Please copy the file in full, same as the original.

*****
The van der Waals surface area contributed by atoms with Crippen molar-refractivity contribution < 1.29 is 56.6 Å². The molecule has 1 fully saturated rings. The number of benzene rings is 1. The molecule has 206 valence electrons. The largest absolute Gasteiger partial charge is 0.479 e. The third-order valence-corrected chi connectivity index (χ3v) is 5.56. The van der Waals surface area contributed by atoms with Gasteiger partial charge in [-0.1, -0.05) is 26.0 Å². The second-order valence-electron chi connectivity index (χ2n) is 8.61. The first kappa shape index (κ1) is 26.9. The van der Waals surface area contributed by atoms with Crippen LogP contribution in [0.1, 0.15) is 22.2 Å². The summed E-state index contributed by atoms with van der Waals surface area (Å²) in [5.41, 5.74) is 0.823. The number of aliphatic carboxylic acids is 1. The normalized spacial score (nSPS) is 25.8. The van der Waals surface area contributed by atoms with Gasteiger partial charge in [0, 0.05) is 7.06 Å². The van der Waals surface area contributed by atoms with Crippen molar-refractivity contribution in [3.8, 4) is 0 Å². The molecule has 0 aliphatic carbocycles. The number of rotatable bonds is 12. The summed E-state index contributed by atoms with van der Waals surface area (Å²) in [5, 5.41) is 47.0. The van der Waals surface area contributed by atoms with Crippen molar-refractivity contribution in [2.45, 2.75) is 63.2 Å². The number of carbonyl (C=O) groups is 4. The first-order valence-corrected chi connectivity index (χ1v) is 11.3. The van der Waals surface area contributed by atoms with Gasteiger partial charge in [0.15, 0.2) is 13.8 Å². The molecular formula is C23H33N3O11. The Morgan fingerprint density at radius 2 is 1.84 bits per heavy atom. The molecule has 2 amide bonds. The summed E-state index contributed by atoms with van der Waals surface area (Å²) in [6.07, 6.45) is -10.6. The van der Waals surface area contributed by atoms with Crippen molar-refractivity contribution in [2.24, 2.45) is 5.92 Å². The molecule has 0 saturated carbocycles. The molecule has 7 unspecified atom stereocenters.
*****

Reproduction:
The van der Waals surface area contributed by atoms with Crippen molar-refractivity contribution < 1.29 is 56.6 Å². The molecule has 1 fully saturated rings. The number of benzene rings is 1. The molecule has 206 valence electrons. The largest absolute Gasteiger partial charge is 0.479 e. The third-order valence-corrected chi connectivity index (χ3v) is 5.56. The van der Waals surface area contributed by atoms with Gasteiger partial charge in [-0.1, -0.05) is 26.0 Å². The second-order valence-electron chi connectivity index (χ2n) is 8.61. The first kappa shape index (κ1) is 26.9. The van der Waals surface area contributed by atoms with Crippen LogP contribution in [0.1, 0.15) is 22.2 Å². The summed E-state index contributed by atoms with van der Waals surface area (Å²) in [5.41, 5.74) is 0.823. The number of aliphatic carboxylic acids is 1. The normalized spacial score (nSPS) is 25.8. The van der Waals surface area contributed by atoms with Gasteiger partial charge in [0, 0.05) is 7.06 Å². The van der Waals surface area contributed by atoms with Crippen molar-refractivity contribution in [3.8, 4) is 0 Å². The molecule has 0 aliphatic carbocycles. The number of rotatable bonds is 12. The summed E-state index contributed by atoms with van der Waals surface area (Å²) in [5, 5.41) is 47.0. The van der Waals surface area contributed by atoms with Crippen molar-refractivity contribution in [2.45, 2.75) is 63.2 Å². The number of carbonyl (C=O) groups is 4. The first-order valence-corrected chi connectivity index (χ1v) is 11.3. The van der Waals surface area contributed by atoms with Gasteiger partial charge in [0.15, 0.2) is 13.8 Å². The molecular formula is C23H33N3O11. The Morgan fingerprint density at radius 2 is 1.84 bits per heavy atom. The molecule has 2 amide bonds. The summed E-state index contributed by atoms with van der Waals surface area (Å²) in [6.07, 6.45) is -10.6. The van der Waals surface area contributed by atoms with Crippen molar-refractivity contribution in [2.24, 2.45) is 5.92 Å². The molecule has 0 saturated carbocycles. The molecule has 7 unspecified atom stereocenters.